Friday, July 3, 1998 FULL SHOW | HEADLINES | NEXT: The Best of Enemies
1998-07-03

Remembering Frederick Douglass During Independence Day

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This weekend the nation commemorates the 4th of July, the day American colonies declared their Independence from England in 1776. While many Americans will hang flags, participate in parades, and watch fireworks, Independence Day is not a cause for celebration to all.

One of the most powerful voices of the abolition movement was Frederick Douglass. He was born a slave in Maryland in 1818. As a young boy Douglass was taught to read by Slaveholder Sophia Auld. It was a dangerous and radical act that changed his destiny. Douglass escaped from slavery in the1830s and became a leader in the growing campaign against slavery, through lectures and his anti-slavery newspaper, ??The North Star. On July 4th, 1852, Douglass delivered one of his most powerful speeches against slavery in Rochester, New York.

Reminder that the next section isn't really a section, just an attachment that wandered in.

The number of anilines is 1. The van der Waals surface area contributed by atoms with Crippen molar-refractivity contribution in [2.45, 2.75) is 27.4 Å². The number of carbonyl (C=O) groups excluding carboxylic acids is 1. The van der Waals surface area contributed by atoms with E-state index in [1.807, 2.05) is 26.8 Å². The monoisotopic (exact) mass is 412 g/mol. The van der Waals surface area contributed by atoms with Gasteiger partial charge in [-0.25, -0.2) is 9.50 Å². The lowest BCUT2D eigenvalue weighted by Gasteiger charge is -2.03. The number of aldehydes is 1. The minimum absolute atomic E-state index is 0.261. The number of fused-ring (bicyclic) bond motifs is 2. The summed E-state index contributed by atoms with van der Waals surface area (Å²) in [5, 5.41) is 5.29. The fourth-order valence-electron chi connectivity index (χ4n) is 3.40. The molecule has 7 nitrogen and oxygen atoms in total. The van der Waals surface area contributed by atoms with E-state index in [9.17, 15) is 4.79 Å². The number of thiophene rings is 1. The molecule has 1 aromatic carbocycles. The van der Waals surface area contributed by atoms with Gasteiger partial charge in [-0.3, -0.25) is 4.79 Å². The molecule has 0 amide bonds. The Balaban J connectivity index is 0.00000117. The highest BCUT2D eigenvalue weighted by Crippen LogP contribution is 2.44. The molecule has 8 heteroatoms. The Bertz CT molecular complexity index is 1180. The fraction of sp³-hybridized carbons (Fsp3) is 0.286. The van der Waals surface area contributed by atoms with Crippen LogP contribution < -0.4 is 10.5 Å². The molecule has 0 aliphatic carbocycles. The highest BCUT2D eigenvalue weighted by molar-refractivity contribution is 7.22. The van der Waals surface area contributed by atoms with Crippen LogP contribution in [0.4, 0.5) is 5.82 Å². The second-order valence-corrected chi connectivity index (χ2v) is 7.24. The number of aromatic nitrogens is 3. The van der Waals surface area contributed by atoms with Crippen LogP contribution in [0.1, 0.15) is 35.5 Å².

Tape:

  • Dramatic reading of Frederick Douglass’s 4th of July Oration. Read by Bernard White of Pacifica station WBAI in New York.

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